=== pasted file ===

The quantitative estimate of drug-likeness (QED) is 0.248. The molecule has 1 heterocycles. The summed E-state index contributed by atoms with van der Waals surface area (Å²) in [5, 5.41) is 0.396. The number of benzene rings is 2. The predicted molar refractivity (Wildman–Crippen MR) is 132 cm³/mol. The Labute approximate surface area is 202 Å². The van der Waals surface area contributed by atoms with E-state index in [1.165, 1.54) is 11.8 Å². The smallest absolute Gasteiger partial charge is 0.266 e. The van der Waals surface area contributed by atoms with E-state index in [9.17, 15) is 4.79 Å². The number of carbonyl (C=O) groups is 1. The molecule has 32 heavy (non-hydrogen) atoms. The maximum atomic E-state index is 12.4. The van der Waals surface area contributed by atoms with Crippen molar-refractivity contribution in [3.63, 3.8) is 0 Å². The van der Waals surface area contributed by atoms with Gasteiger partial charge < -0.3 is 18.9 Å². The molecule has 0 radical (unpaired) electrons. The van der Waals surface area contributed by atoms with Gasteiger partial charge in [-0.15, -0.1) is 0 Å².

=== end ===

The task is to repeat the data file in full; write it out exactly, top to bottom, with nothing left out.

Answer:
The quantitative estimate of drug-likeness (QED) is 0.248. The molecule has 1 heterocycles. The summed E-state index contributed by atoms with van der Waals surface area (Å²) in [5, 5.41) is 0.396. The number of benzene rings is 2. The predicted molar refractivity (Wildman–Crippen MR) is 132 cm³/mol. The Labute approximate surface area is 202 Å². The van der Waals surface area contributed by atoms with E-state index in [1.165, 1.54) is 11.8 Å². The smallest absolute Gasteiger partial charge is 0.266 e. The van der Waals surface area contributed by atoms with E-state index in [9.17, 15) is 4.79 Å². The number of carbonyl (C=O) groups is 1. The molecule has 32 heavy (non-hydrogen) atoms. The maximum atomic E-state index is 12.4. The van der Waals surface area contributed by atoms with Crippen molar-refractivity contribution in [3.63, 3.8) is 0 Å². The van der Waals surface area contributed by atoms with Gasteiger partial charge < -0.3 is 18.9 Å². The molecule has 0 radical (unpaired) electrons. The van der Waals surface area contributed by atoms with Gasteiger partial charge in [-0.15, -0.1) is 0 Å².